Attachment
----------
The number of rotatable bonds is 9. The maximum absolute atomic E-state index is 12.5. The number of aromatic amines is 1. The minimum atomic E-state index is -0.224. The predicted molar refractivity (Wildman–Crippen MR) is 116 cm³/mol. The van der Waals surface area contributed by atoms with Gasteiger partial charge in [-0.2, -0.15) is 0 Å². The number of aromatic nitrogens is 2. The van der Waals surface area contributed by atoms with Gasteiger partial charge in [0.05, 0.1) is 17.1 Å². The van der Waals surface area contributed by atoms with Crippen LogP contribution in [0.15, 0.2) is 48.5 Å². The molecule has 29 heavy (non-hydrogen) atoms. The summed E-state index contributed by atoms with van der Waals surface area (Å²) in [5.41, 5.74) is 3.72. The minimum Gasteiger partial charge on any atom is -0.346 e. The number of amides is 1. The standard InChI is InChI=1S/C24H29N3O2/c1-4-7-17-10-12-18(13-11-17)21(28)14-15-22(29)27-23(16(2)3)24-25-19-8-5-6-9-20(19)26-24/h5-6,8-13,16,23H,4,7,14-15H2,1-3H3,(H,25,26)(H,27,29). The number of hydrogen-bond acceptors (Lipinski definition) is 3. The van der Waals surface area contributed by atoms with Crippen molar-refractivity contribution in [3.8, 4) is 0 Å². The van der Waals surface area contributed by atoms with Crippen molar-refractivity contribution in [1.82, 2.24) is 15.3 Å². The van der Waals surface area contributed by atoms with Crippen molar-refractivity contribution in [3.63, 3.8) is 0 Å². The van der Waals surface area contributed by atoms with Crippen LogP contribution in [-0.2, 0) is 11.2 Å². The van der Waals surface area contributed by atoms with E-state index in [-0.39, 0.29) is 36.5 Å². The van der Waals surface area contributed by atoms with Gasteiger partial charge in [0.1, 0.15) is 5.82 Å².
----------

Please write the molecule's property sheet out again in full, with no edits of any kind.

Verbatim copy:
The number of rotatable bonds is 9. The maximum absolute atomic E-state index is 12.5. The number of aromatic amines is 1. The minimum atomic E-state index is -0.224. The predicted molar refractivity (Wildman–Crippen MR) is 116 cm³/mol. The van der Waals surface area contributed by atoms with Gasteiger partial charge in [-0.2, -0.15) is 0 Å². The number of aromatic nitrogens is 2. The van der Waals surface area contributed by atoms with Gasteiger partial charge in [0.05, 0.1) is 17.1 Å². The van der Waals surface area contributed by atoms with Crippen LogP contribution in [0.15, 0.2) is 48.5 Å². The molecule has 29 heavy (non-hydrogen) atoms. The summed E-state index contributed by atoms with van der Waals surface area (Å²) in [5.41, 5.74) is 3.72. The minimum Gasteiger partial charge on any atom is -0.346 e. The number of amides is 1. The standard InChI is InChI=1S/C24H29N3O2/c1-4-7-17-10-12-18(13-11-17)21(28)14-15-22(29)27-23(16(2)3)24-25-19-8-5-6-9-20(19)26-24/h5-6,8-13,16,23H,4,7,14-15H2,1-3H3,(H,25,26)(H,27,29). The number of hydrogen-bond acceptors (Lipinski definition) is 3. The van der Waals surface area contributed by atoms with Crippen molar-refractivity contribution in [3.8, 4) is 0 Å². The van der Waals surface area contributed by atoms with Crippen molar-refractivity contribution in [1.82, 2.24) is 15.3 Å². The van der Waals surface area contributed by atoms with Crippen molar-refractivity contribution in [3.63, 3.8) is 0 Å². The van der Waals surface area contributed by atoms with Crippen LogP contribution in [-0.2, 0) is 11.2 Å². The van der Waals surface area contributed by atoms with E-state index in [-0.39, 0.29) is 36.5 Å². The van der Waals surface area contributed by atoms with Gasteiger partial charge in [0.1, 0.15) is 5.82 Å².